My Fulbright research allows me to frame the current crisis objectively. Using a health security lens, I can provide sound technical recommendations and craft evidence-based strategies that form part of our response plan. With some colleagues, I was able to put forward policy and technical recommendations that informed major decisions, including the implementation of a lockdown, establishment of dedicated COVID-19 referral hospitals, setting up quarantine facilities, and ramping up of testing capacities among others. From my well-rounded exposure in the United States, I developed unique insights that allowed me to serve as a reputable speaker on the topic as an academic and a practitioner. Fulbright has also bolstered my credibility.

 


Caption: Dr. Law interviewed as a medical expert on Filipino media

 

5.    How can your research findings inform or improve public policy on health emergencies?

My research findings identify U.S.-based practices that can be replicated in our region and country.  Specifically, my research highlights the importance of building coalitions, conducting research, and forging interdisciplinary collaboration. My research also raised challenges, such as awareness and prioritization of key issues, coordination of initiatives within and outside the health sector, human resources, and approaches to working with marginalized groups. Equally important, I identified opportunities for collaboration through projects, capacity building, and research that my country and region can benefit from.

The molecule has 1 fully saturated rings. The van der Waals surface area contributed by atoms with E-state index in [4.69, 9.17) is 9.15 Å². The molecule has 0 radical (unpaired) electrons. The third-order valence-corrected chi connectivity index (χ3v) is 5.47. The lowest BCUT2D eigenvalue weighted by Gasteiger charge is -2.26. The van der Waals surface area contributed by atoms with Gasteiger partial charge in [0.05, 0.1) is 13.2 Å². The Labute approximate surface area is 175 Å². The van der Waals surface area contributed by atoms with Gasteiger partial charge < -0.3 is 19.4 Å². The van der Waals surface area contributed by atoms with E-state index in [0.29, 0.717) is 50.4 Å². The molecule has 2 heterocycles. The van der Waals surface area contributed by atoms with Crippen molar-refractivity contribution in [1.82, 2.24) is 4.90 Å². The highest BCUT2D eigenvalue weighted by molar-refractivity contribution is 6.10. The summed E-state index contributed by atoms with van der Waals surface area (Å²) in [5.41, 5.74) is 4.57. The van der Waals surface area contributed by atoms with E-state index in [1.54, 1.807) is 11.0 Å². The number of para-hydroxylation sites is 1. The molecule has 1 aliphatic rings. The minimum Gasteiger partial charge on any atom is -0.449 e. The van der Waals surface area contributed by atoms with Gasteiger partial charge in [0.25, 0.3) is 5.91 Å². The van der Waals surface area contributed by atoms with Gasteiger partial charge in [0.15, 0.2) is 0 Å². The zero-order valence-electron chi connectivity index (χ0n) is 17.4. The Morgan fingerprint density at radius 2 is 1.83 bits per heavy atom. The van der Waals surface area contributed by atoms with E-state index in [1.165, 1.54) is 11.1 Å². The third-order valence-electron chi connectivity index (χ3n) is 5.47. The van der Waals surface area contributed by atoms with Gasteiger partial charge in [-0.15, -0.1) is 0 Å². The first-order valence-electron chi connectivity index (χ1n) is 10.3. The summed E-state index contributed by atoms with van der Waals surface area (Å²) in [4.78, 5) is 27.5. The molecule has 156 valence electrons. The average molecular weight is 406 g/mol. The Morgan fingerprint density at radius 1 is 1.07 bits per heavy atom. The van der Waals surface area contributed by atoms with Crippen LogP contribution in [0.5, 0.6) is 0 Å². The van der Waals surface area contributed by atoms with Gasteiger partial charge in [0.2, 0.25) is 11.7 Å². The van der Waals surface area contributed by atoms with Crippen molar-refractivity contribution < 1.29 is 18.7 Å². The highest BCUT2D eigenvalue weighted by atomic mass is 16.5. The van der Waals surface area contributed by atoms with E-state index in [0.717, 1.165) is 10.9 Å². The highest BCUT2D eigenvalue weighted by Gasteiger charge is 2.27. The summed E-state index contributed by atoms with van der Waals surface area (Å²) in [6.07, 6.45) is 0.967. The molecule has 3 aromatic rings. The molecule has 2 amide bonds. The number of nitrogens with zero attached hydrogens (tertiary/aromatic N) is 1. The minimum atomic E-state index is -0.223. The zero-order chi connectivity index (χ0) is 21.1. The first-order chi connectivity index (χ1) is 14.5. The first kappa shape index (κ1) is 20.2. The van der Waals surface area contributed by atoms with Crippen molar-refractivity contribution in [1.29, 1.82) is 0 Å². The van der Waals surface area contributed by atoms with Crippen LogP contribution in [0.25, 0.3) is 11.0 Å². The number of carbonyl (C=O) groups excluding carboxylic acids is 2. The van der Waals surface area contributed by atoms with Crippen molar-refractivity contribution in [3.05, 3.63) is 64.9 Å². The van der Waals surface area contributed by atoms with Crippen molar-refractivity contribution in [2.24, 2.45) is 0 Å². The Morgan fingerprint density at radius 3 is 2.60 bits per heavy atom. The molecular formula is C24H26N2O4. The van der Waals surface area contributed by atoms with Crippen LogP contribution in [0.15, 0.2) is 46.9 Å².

6.    What is the importance of international collaboration in scientific and health-related fields?

Science, medicine, and public health represent important dimensions of human development that need to be addressed and advanced further. Despite the rapid pace of technological advances, emerging public health threats are now multi-faceted and more complex, and require the response of many experts in different fields and the collaboration of different sectors, including: governments, civil society, academia, and other organizations. International collaboration facilitates joint solutions through the exchange of insights, good practices, and the mobilization of resources.

 

 

Caption: Dr. Law with other ASEAN Scholars in Washington, D.C.

 

7.    What is one action people can take to slow the spread of the coronavirus?

One action that people can take is to absorb as much credible information as they can, in order to protect themselves, their families, communities, and countries from the virus. Staying home, physical distancing, practicing handwashing and respiratory etiquette, use of masks and other forms of personal protection, following the advice of health authorities—these can go a long way in achieving health security for all.

 

 
Caption: Dr. Law in Washington, D.C. during his Fulbright.